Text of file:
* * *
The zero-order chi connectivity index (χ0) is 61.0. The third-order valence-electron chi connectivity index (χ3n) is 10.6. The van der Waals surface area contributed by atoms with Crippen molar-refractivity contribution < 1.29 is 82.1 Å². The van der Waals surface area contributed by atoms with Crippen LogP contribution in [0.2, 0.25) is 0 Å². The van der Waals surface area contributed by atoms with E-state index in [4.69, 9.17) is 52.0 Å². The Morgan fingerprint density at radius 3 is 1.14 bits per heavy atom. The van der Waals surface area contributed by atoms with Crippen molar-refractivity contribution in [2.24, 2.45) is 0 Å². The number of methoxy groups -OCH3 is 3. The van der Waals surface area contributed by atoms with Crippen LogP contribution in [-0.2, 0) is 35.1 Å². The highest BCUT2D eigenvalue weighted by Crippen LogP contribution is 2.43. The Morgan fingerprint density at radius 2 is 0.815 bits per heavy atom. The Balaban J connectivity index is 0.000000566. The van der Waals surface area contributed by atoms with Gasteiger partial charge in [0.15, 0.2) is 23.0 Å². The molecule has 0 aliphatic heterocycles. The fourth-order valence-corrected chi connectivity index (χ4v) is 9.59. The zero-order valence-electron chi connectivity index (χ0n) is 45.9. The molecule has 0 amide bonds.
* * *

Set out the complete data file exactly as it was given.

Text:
The zero-order chi connectivity index (χ0) is 61.0. The third-order valence-electron chi connectivity index (χ3n) is 10.6. The van der Waals surface area contributed by atoms with Crippen molar-refractivity contribution < 1.29 is 82.1 Å². The van der Waals surface area contributed by atoms with Crippen LogP contribution in [0.2, 0.25) is 0 Å². The van der Waals surface area contributed by atoms with E-state index in [4.69, 9.17) is 52.0 Å². The Morgan fingerprint density at radius 3 is 1.14 bits per heavy atom. The van der Waals surface area contributed by atoms with Crippen molar-refractivity contribution in [2.24, 2.45) is 0 Å². The number of methoxy groups -OCH3 is 3. The van der Waals surface area contributed by atoms with Crippen LogP contribution in [-0.2, 0) is 35.1 Å². The highest BCUT2D eigenvalue weighted by Crippen LogP contribution is 2.43. The Morgan fingerprint density at radius 2 is 0.815 bits per heavy atom. The Balaban J connectivity index is 0.000000566. The van der Waals surface area contributed by atoms with Gasteiger partial charge in [0.15, 0.2) is 23.0 Å². The molecule has 0 aliphatic heterocycles. The fourth-order valence-corrected chi connectivity index (χ4v) is 9.59. The zero-order valence-electron chi connectivity index (χ0n) is 45.9. The molecule has 0 amide bonds.